Test Rides

After riding the CXR60 C wheels in training, I decided to give them the race test at Rev3 Williamsburg. Travel is always a good test of durability, and the course looked to have a mix of flats, rolling hills, smooth pavement, and good ol’ American chipseal.

The arrived safe and sound after the plane flight; even the Blades were in-tact on the wheels (I had deflated the tires completely). Unlucky for us – but good for this test – we awoke to heavy rain showers on race morning. I didn’t get any wet weather testing in training, and was about to find out how that fancy Exalith braking surface and proprietary brake pads performed while soaking wet.



The braking proved to be excellent – wet or dry. I came in to the test without any specific expectations, and the braking surprised me as being my favorite part of the wheels. Despite advances in carbon braking technology, I still prefer aluminum rims. I haven’t found a carbon rim and pad combination yet that provides the same stopping power and modulation in as many conditions – wet, dry, hot, bitter cold, humid, rainy, sleeting, and bone-dry.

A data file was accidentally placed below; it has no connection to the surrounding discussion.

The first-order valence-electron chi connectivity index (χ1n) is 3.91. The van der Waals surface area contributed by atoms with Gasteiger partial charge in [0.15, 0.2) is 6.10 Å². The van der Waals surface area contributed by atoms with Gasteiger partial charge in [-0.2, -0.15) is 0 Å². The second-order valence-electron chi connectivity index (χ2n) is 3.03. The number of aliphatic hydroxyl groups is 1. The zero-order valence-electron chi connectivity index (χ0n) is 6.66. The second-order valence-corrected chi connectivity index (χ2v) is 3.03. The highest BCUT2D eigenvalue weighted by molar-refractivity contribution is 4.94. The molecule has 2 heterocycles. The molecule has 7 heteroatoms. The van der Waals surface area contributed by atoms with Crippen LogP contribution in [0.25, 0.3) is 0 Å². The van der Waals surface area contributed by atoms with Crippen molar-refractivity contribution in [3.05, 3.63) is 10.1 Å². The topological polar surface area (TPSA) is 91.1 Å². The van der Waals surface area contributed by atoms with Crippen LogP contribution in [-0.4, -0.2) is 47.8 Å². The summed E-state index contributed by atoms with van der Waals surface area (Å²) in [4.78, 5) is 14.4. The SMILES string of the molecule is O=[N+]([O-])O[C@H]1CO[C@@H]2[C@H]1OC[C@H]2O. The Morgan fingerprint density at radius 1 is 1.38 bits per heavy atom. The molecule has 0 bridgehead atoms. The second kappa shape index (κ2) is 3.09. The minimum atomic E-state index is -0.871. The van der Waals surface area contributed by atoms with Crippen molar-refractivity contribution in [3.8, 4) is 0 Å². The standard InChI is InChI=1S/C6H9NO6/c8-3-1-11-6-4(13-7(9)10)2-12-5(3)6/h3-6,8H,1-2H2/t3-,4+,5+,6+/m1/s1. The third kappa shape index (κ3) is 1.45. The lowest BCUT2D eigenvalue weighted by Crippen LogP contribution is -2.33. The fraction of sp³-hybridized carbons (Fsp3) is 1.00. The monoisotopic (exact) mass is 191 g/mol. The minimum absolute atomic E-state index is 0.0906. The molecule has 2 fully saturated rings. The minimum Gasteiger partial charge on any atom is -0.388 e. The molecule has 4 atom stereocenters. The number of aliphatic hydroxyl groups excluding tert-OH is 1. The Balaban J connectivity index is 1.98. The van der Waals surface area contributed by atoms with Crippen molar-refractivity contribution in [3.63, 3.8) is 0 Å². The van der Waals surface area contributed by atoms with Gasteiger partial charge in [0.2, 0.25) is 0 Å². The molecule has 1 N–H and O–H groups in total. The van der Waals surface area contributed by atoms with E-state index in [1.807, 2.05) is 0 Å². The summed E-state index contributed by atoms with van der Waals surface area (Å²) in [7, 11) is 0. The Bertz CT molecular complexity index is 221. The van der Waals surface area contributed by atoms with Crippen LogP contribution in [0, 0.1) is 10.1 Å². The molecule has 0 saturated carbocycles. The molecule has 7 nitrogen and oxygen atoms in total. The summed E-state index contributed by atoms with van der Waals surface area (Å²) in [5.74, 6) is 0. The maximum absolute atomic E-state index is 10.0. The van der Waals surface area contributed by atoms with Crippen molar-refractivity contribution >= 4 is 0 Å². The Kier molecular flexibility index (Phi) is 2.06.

Perhaps my memory is failing me, but I think races happen in all of those conditions. I only rode the wheels with the supplied Exalith pads, so I cannot vouch for performance with anything else. To me, a piece of equipment should work well in the worst conditions, and when the worst circumstances happen in those conditions. In fact, this happened at the race in Williamsburg. While riding to transition on race morning with Minnesota-based pro, David Thompson, a van driving in front of us stopped suddenly as athletes crossed the road in front of it. With a heavy transition bag full of wetsuits, nutrition, and camera equipment, I was able to safely haul down to a stop in the pouring rain. I can confidently say that some other wheel and brake pad combinations I’ve ridden could have ended with less favorable results.

Summary

Overall, I really like the CXR60 C wheels. As Tom’s article mentioned, it looks like Mavic is doing serious homework in aerodynamics. The new Yksion CXR clincher has lower rolling resistance than the tubular tire, gaining us a few watts of speed. The braking is outstanding, the looks (while subjective) are good, and price is competitive with most major players.

Clearly, Mavic is making a big push into the world of triathlon and aerodynamic performance. The only criticisms I really have don’t even have anything to do with this wheel, but rather the wheels that don’t exist. More specifically, I’d like to see an 80mm version of this clincher wheel (with a few grams of weight taken out), and a smaller-diameter 650c size. My long-shot desire is that they’ll bring back the clincher version of their Comete disc. I imagine we’ll see more options come from Mavic in the future, and they’ll continue to make headway into the triathlon market.